Hylton Promises More
Announcing to the House that Eastern St Andrew has been transformed under his watch, government backbencher Andre Hylton said that more than 101 significant projects have been implemented in his constituency and pledged to do more to advance the development of his constituency.
Hylton, while opening the State of the Constituency Debate on September 1, said he has strived to build partnerships through teamwork initiatives, which have resulted in the growth and development of the constituency.
He boasted of having overseen massive transformation in education and infrastructure, even as he called for more funds to be allocated in the Budget to build retaining walls.
"We have, in this constituency, houses that are on the edge of falling into the river. If we do not do something about this now, we are going to have problems. We are calling on the Ministry of Works, through the Ministry of Finance, to have this considered in the next budgetary year," Hylton said.
Eastern St Andrew comprises areas such as Beverly Hills and the Pines of Karachi, Mona, as well as Papine, Mona Commons, Goldsmith Villa and Jarrett Lane.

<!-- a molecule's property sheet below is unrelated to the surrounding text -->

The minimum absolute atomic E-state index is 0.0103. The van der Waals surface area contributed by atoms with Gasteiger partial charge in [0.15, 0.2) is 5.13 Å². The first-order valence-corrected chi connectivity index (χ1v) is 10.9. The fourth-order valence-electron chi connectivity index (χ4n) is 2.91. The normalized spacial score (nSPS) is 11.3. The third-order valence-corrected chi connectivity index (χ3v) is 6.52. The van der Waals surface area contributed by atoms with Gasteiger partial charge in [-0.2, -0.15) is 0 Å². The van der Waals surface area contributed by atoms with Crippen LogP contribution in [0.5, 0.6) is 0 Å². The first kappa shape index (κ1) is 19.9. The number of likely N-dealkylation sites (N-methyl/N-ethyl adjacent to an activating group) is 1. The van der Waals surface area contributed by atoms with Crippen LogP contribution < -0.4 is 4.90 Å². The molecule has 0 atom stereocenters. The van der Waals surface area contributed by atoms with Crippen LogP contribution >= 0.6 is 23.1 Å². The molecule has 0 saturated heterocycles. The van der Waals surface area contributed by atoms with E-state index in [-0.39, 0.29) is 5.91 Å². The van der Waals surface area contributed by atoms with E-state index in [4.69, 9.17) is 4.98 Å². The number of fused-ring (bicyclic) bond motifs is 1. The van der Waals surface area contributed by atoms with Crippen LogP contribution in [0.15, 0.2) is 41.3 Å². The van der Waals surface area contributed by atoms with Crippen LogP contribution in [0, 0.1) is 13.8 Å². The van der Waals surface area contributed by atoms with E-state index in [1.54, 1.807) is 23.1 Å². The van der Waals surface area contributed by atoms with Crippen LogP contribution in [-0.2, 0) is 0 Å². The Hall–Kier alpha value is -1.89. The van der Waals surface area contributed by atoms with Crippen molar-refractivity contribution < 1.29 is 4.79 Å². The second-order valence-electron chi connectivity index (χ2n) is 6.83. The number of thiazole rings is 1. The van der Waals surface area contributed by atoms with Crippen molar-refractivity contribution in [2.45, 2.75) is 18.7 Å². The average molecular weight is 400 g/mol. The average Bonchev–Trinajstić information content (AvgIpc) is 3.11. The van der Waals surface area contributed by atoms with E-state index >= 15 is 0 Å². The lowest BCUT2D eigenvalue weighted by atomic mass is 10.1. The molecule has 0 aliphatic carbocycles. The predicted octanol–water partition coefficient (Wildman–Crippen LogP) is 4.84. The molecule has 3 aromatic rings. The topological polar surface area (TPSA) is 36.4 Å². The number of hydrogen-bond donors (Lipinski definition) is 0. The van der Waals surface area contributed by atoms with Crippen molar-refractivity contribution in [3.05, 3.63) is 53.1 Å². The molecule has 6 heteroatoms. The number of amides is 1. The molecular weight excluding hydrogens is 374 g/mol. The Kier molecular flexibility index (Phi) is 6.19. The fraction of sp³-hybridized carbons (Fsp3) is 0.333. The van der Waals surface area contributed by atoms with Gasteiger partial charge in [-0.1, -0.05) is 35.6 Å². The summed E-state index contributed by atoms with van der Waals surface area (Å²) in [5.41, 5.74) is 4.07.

In Goldsmith Villa, for example, Hylton said there is a section of the gully that also needs repair in order to prevent a catastrophe.
He boasted, however, of improvements in Wareika Hill in the Mountain View area.
"The women going to church in this area had to wrap scandal bags around their shoes when it rains as they only had a dirt track. Through JEEP, a new road has been designed and built. Now they are able to go to church comfortably in their Sunday best," Hylton said.
Of Bedward Crescent, he said that for more than 60 years, the residents had been pleading for this road to be fixed.
"I am happy to report that Bedward Crescent is now fully rehabilitated," he said.
But Opposition MP Karl Samuda was unimpressed by the presentation. He described it as a vulgar use of the Parliament to advance a political end.
"You are using public funds to do political campaign. It is vulgar," Samuda shouted.
But Lloyd B. Smith, the deputy speaker, said that the purpose of the debate is to "give members of parliament the opportunity to indicate their achievement and to look at some of the national issues.
"What I would urge is that we do not descend into grandstanding or politicking," Smith said.